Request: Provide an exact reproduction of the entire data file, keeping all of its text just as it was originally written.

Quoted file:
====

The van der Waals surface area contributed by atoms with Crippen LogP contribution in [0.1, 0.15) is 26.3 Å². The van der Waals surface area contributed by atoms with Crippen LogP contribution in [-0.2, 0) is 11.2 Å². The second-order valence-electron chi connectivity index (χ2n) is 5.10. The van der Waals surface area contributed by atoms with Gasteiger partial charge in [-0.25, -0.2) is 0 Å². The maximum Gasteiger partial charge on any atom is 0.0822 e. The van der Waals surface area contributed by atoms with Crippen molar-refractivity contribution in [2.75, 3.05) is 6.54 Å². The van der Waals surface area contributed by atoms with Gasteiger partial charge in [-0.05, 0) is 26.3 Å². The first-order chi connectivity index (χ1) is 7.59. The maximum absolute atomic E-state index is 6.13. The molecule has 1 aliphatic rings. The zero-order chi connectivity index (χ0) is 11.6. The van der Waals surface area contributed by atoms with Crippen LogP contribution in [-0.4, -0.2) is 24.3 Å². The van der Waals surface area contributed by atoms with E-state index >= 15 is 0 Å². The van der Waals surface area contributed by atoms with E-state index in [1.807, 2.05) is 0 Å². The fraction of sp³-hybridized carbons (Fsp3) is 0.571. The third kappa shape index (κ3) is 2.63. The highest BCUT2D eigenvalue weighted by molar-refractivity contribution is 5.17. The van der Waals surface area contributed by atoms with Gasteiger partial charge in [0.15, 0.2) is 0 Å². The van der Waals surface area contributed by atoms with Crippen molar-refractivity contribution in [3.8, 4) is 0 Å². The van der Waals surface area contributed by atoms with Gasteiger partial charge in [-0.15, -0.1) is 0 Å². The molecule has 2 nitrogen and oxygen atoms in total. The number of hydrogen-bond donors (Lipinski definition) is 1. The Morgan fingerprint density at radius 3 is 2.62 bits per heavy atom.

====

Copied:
The van der Waals surface area contributed by atoms with Crippen LogP contribution in [0.1, 0.15) is 26.3 Å². The van der Waals surface area contributed by atoms with Crippen LogP contribution in [-0.2, 0) is 11.2 Å². The second-order valence-electron chi connectivity index (χ2n) is 5.10. The van der Waals surface area contributed by atoms with Gasteiger partial charge in [-0.25, -0.2) is 0 Å². The maximum Gasteiger partial charge on any atom is 0.0822 e. The van der Waals surface area contributed by atoms with Crippen molar-refractivity contribution in [2.75, 3.05) is 6.54 Å². The van der Waals surface area contributed by atoms with Gasteiger partial charge in [-0.05, 0) is 26.3 Å². The first-order chi connectivity index (χ1) is 7.59. The maximum absolute atomic E-state index is 6.13. The molecule has 1 aliphatic rings. The zero-order chi connectivity index (χ0) is 11.6. The van der Waals surface area contributed by atoms with Crippen LogP contribution in [-0.4, -0.2) is 24.3 Å². The van der Waals surface area contributed by atoms with E-state index >= 15 is 0 Å². The van der Waals surface area contributed by atoms with E-state index in [1.807, 2.05) is 0 Å². The fraction of sp³-hybridized carbons (Fsp3) is 0.571. The third kappa shape index (κ3) is 2.63. The highest BCUT2D eigenvalue weighted by molar-refractivity contribution is 5.17. The van der Waals surface area contributed by atoms with Gasteiger partial charge in [0.15, 0.2) is 0 Å². The van der Waals surface area contributed by atoms with Crippen molar-refractivity contribution in [3.8, 4) is 0 Å². The van der Waals surface area contributed by atoms with Gasteiger partial charge in [-0.15, -0.1) is 0 Å². The molecule has 2 nitrogen and oxygen atoms in total. The number of hydrogen-bond donors (Lipinski definition) is 1. The Morgan fingerprint density at radius 3 is 2.62 bits per heavy atom.